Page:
The modern business environment relies upon constant access to data, regardless of your industry or your product. Whether it be company emails, customer records, in-progress projects, or your website, it’s almost certain that business continuity is dependent on a shared repository of data being constantly available.
This means downtime of any sort can be highly disruptive - it can halt productivity, destroy revenue, damage your reputation, and increase customer churn. As your organization gets larger, the more substantial this cost can be. Last year IBM estimated that on average, companies lost $1.52m worth of business due to downtime resulting from data breaches.
Preparing for these breaches is vital to avoid unnecessary sunk costs, such as urgent repairs in the case of a system failure, or hefty fees if you succumb to a ransomware attack that locks you out of your data. Whatever the cause, the most affordable way to quickly end downtime and get your business back online is to have a data redundancy strategy in place.
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Creating a data redundancy strategy
As a general engineering term, redundancy refers to replicating critical parts of a system to increase its reliability. When it comes to data, a redundancy strategy means having in place an adequate number of backups so that you can swiftly get back online with minimal disruption. While it’s possible that no one backup is immune from being affected by bit rot, malware, or human error, an organization can build a great deal of redundancy and resilience through having multiple backups at once.
A common and reliable method that can serve as a bedrock for a data redundancy strategy is the so-called “3-2-1” rule. This refers to the idea of keeping three copies of your data, with two on different media formats, and one being off-site. Keeping three copies with two on different media formats is good practice, as this dramatically cuts down the risk of being affected by whatever might interrupt data availability. Multiple copies increase the amount of targets that need to be affected by accidental, malicious, or natural damage that would cause downtime, and keeping two of those copies on different media formats further increases the difficulty of replicating the same downtime cause.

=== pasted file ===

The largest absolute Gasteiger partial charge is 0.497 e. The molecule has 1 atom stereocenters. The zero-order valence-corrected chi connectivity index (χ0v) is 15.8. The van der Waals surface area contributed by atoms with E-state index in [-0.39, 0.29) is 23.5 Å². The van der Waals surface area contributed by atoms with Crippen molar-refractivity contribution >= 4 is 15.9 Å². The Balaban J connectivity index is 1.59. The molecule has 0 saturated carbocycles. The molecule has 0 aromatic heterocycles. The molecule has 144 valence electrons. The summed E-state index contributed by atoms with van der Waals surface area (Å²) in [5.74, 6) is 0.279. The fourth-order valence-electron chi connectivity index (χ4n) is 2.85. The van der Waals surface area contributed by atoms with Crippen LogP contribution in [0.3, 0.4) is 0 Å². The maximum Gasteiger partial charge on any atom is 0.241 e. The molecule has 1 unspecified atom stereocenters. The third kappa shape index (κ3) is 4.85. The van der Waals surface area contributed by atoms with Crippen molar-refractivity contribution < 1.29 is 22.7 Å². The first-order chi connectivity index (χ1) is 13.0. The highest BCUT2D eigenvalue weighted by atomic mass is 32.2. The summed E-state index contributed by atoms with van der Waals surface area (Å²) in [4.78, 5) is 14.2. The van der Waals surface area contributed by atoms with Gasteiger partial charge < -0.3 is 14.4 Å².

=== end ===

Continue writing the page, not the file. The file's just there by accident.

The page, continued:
What’s often overlooked when implementing 3-2-1, though, is the “1” part - keeping a copy off-site. This is because there are risks with clustering assets physically and geographically, and these cannot be offset through copying. These risks can be in the form of natural disasters such as fires, floods, and earthquakes, or in the form of disgruntled employees or seasoned black-hat hackers who may know of and how to access your separate on-site copies. Keeping backups off-site allows you to create distance between your day-to-day operations and that copy, in what we call an “air-gap”, which makes it much more resilient to natural or man-made disasters.
Why the cloud should be your off-site option
One problem presented by air-gapping is that, traditionally, it meant taking more time to restore data from your backup. If your data is backed up in a hard disk in storage a hundred miles away, for example, then you’ll have to wait for a courier to collect and deliver the data. In practice, this might mean in the order of days - for many businesses, such a pause could represent a death-knell.